Magic metal

2019-03-07 04:13:06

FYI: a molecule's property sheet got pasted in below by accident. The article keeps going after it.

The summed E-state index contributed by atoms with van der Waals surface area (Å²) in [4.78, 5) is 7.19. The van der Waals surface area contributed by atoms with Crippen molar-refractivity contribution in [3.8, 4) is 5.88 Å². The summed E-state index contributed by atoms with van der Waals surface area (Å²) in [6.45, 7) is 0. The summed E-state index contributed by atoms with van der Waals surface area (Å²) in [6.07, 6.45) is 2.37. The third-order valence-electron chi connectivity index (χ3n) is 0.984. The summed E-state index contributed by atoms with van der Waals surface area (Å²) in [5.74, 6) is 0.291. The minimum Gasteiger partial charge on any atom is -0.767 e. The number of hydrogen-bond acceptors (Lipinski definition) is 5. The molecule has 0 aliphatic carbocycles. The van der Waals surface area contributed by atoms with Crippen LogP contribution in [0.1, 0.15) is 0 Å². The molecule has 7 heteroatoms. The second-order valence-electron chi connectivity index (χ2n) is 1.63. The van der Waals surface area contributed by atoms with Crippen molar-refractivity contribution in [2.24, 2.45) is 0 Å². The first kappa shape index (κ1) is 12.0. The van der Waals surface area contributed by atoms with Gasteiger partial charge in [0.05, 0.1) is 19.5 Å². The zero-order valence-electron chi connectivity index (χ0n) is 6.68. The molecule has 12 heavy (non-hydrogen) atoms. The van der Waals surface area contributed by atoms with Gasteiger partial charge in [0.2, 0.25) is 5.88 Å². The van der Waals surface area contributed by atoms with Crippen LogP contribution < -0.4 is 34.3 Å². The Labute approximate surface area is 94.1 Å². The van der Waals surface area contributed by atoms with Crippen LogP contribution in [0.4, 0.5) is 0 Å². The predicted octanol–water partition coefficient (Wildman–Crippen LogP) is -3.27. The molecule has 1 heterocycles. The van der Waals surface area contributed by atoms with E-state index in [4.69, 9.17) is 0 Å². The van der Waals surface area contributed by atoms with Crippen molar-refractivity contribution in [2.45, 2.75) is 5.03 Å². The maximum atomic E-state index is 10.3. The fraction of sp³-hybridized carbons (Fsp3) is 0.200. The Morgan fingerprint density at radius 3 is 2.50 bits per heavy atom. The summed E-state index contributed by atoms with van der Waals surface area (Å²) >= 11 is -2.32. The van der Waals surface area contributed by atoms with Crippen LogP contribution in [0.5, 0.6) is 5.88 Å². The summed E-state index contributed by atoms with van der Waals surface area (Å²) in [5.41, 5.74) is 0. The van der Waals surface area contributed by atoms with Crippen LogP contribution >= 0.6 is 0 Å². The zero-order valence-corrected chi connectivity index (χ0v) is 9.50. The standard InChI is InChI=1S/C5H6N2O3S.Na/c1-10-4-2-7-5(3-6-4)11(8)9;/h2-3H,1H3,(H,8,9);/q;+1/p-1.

By Robert Adler THE first “doubly magic” nickel nuclei have popped into existence in France. The nuclei can be used to test competing theories of nuclear forces and even set the stage for detecting a new form of radioactivity. Light atoms tend to break apart when there is an imbalance in the numbers of protons and neutrons. But half a century ago, the German-American Nobel prizewinner Maria Goeppert-Mayer showed that their stability depends on exactly how many protons and neutrons they have. Quantum rules force protons and neutrons into nested shells inside the nucleus, and when a shell has been filled with its so-called “magic number” of protons or neutrons, it settles into a stable shape (New Scientist, 2 October, p 38). Some theories predict that because it has 28 protons and 20 neutrons—both magic numbers—nickel-48 should have a just-detectable lease on life, rather than flying apart the instant it forms. To test this, Bertram Blank and his colleagues at the Centre for Nuclear Studies in Bordeaux-Gradignan, France, bombarded a nickel target with nickel-58 nuclei. After 17 days, they had detected two nuclei of nickel-48. “It’s a highly unstable nucleus with a half-life at best of a few milliseconds,” says Blank. Now that his team can make and detect these proton-rich nuclei, Blank plans to study how they fall apart. He suspects they’ll emit two protons at the same time—a type of radioactive decay quite distinct from the alpha and beta forms familiar to scientists. Its existence was predicted nearly 40 years ago but it has never been seen. “It’s a new form of radioactivity,” says Blank. In 1991, Alex Brown of Michigan State University in East Lansing used a nuclear shell model to predict that nickel-48 would decay after between 0.01 and 2 milliseconds. “That’s what the experiments will test,” he says. He adds that knowing how such magic nuclei behave could clarify what happens in supernova explosions,